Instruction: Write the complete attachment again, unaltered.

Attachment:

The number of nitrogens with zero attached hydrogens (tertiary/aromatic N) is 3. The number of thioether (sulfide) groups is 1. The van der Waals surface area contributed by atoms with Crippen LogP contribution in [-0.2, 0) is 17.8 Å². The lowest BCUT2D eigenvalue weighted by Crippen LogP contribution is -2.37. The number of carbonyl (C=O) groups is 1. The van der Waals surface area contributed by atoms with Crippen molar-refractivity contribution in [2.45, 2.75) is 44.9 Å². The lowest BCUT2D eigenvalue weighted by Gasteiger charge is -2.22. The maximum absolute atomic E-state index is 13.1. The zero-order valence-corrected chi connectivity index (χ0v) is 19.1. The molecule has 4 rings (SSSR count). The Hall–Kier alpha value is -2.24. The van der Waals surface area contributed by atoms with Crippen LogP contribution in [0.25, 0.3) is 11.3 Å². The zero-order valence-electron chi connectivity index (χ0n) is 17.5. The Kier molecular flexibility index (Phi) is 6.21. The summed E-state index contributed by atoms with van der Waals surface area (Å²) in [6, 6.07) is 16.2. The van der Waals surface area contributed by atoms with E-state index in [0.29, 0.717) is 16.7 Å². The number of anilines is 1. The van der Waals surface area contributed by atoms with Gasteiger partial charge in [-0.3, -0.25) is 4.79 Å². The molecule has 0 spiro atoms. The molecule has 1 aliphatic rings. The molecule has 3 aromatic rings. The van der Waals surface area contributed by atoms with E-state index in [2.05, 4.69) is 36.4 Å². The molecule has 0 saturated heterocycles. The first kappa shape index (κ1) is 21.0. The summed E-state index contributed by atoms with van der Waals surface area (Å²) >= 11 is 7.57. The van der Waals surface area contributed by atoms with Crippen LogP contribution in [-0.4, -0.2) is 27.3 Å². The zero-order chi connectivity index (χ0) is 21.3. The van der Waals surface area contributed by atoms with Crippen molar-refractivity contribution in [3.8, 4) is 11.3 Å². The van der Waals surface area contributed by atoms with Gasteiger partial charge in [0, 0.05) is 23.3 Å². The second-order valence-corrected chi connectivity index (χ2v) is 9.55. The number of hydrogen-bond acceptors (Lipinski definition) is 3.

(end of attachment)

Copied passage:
The number of nitrogens with zero attached hydrogens (tertiary/aromatic N) is 3. The number of thioether (sulfide) groups is 1. The van der Waals surface area contributed by atoms with Crippen LogP contribution in [-0.2, 0) is 17.8 Å². The lowest BCUT2D eigenvalue weighted by Crippen LogP contribution is -2.37. The number of carbonyl (C=O) groups is 1. The van der Waals surface area contributed by atoms with Crippen molar-refractivity contribution in [2.45, 2.75) is 44.9 Å². The lowest BCUT2D eigenvalue weighted by Gasteiger charge is -2.22. The maximum absolute atomic E-state index is 13.1. The zero-order valence-corrected chi connectivity index (χ0v) is 19.1. The molecule has 4 rings (SSSR count). The Hall–Kier alpha value is -2.24. The van der Waals surface area contributed by atoms with Crippen LogP contribution in [0.25, 0.3) is 11.3 Å². The zero-order valence-electron chi connectivity index (χ0n) is 17.5. The Kier molecular flexibility index (Phi) is 6.21. The summed E-state index contributed by atoms with van der Waals surface area (Å²) in [6, 6.07) is 16.2. The van der Waals surface area contributed by atoms with E-state index in [0.29, 0.717) is 16.7 Å². The number of anilines is 1. The van der Waals surface area contributed by atoms with Gasteiger partial charge in [-0.3, -0.25) is 4.79 Å². The molecule has 0 spiro atoms. The molecule has 1 aliphatic rings. The molecule has 3 aromatic rings. The van der Waals surface area contributed by atoms with E-state index in [2.05, 4.69) is 36.4 Å². The molecule has 0 saturated heterocycles. The first kappa shape index (κ1) is 21.0. The summed E-state index contributed by atoms with van der Waals surface area (Å²) >= 11 is 7.57. The van der Waals surface area contributed by atoms with Crippen LogP contribution in [-0.4, -0.2) is 27.3 Å². The zero-order chi connectivity index (χ0) is 21.3. The van der Waals surface area contributed by atoms with Crippen molar-refractivity contribution in [3.8, 4) is 11.3 Å². The van der Waals surface area contributed by atoms with Gasteiger partial charge in [0, 0.05) is 23.3 Å². The second-order valence-corrected chi connectivity index (χ2v) is 9.55. The number of hydrogen-bond acceptors (Lipinski definition) is 3.